Category Archives: Fashion

Paris Fashion Week: Saint Laurent SS/15




New York, NY October 1, 2014

The Saint Laurent woman is a most noticeable creature made up of equal parts disco and rock-n-roll, Pat Benatar and Bianca Jagger. Hedi Slimane designs for the woman that has an educated opinion about everything—vintage duds, vinyl, acoustic vs. bass, Glastonbury or Coachella, Amsterdam or NYC—and rarely apologizes, but then again you wouldn’t expect her to. For the past two years, Slimane has turned out rebellious, feminine frocks that appease fashion-forward femmes hell-bent on living their life, skipping continents at a moments notice, collecting artsy mementos and vintage threads along the way to keep her stories alive. She’s tough, and she’s leaving impressions, good or bad, wherever she goes. The designer’s latest collection, thankfully, is definitely no exception.

For his spring/summer 2015 line, Slimane brought the cool funk to the Paris runway, yet again. Loving the look and feel of rock-n-roll of the late 70s and early 80s, the designer mixes tomboyish structures with feminine silhouettes—a sexy trait he’s mastered—with skinny fitting pantsuits in shiny black and exaggerated-lapel leather blazers. Leopard prints make another appearance on shiny gold mini shirtdresses and skinny neck scarves. Slimane loves mixing textures and prints, and he does so again for that added rebel appeal, pairing sequined velvet blazers in jewel tones with tiny striped tanks and leather mini skirts. A patchwork denim mini lends a touch of Americana to a sparkly blazer with a British pop-star appeal.

We don’t know if it’s the woman Slimane represents with his clothes, or his collection in its entirety that we covet most each season, but either way—we really like it.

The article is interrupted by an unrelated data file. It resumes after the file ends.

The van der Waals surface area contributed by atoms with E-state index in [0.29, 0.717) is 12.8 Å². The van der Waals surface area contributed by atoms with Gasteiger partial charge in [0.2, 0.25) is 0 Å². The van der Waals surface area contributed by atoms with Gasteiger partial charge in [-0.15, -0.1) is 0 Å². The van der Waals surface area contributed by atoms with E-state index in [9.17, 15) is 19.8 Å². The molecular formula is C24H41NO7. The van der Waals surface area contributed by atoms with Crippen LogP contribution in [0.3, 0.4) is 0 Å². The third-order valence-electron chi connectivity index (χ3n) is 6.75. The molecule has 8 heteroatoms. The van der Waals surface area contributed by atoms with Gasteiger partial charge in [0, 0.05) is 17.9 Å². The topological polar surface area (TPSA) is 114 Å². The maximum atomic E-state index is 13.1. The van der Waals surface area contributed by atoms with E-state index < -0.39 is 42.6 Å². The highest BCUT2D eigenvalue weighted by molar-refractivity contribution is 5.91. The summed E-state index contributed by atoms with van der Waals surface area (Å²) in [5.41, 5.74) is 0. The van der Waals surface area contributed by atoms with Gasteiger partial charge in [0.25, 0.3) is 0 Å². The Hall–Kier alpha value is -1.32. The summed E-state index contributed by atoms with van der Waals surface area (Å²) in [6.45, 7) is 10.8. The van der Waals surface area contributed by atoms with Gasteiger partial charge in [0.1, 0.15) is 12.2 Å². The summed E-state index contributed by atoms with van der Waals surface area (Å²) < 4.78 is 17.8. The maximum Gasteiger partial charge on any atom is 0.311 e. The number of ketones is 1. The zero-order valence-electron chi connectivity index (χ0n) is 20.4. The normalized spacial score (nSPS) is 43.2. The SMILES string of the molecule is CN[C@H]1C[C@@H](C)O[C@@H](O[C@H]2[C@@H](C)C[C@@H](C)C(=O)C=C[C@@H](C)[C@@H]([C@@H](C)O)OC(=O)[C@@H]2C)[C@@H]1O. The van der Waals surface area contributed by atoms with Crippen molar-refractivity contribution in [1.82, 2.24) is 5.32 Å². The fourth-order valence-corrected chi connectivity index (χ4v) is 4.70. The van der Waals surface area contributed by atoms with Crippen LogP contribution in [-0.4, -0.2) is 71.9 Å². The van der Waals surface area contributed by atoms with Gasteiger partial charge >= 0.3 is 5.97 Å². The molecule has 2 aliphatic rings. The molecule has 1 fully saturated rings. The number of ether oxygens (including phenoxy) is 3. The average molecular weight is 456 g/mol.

Paris Fashion Week: Fendi SS/15




New York, NY October 1, 2014

Karl Lagerfeld is always pushing the envelope in fashion and art, creating not only a “new” collection each season but also incorporating playfulness and wit to the shows surroundings. The designer came back to Milan to debut another spectacle with Fendi’s own, Silvia Venturini Fendi for their spring/summer 2015 collection.

About that envelope-pushing: Lagerfeld has made a super-career out of mixing extremely young and new with that of the old. Last season he brought a fully decked-out Chanel supermarket to the catwalk complete with shoppers—ahem, models—in jeweled sneakers, sweats, and crop-tops made out of classic Chanel tweeds and trimmings. For the House ofFendi this season, the designer juxtaposed very youthful silhouettes with more mature lines and concepts. Using a “high frequency” technique with fabrics (less seams, more seamless melding), orchid prints ran rampant on mini dresses and matching cropped jackets. Soft leather tops were slashed in 80s rebellion, revealing very little, but creating an optical illusion. Peter Pan collars solidified that youthful presence, while multilayered separates delivered a more mature submission. Denim made a surprising inception, this textile being a first for Fendi on the runway.

The most note-worthy pieces were the tattered organza-covered mini dresses, one in black and others in pastels, resembling the most adorably chic ostrich we’ve never imagined.


David Bowie In Chicago Only



New York, NY September 29, 2014

David Bowie—the extraordinary and consistently reinvented persona created by David Robert Jones—and his creative process, influences, and massive eclectic output are the subject of the exhibition “David Bowie Is,” organized by the Victoria and Albert Museum and now on view at theMuseum of Contemporary Art Chicago (MCA) through January 4, 2015.

The visually and musically rich exhibition features over 400 objects, including photography, album artwork, handwritten lyrics and drawn storyboards, original fashions, set designs, music videos, rare interview footage, film clips (from The Man Who Fell to Earth to performing with the Muppets in The Labyrinth), and even gifts from his 50th birthday, like a doll projection of two Bowie heads in conversation by Tony Oursler.

The multi-media installation, with motion detector headphones that automatically play music and interviews with Bowie, related to the chronologically staged exhibition, reveal the evolution of his creative ideas, his control of all aspects of the production from idea to lighting, and his awareness of the overall aesthetic experience for audiences.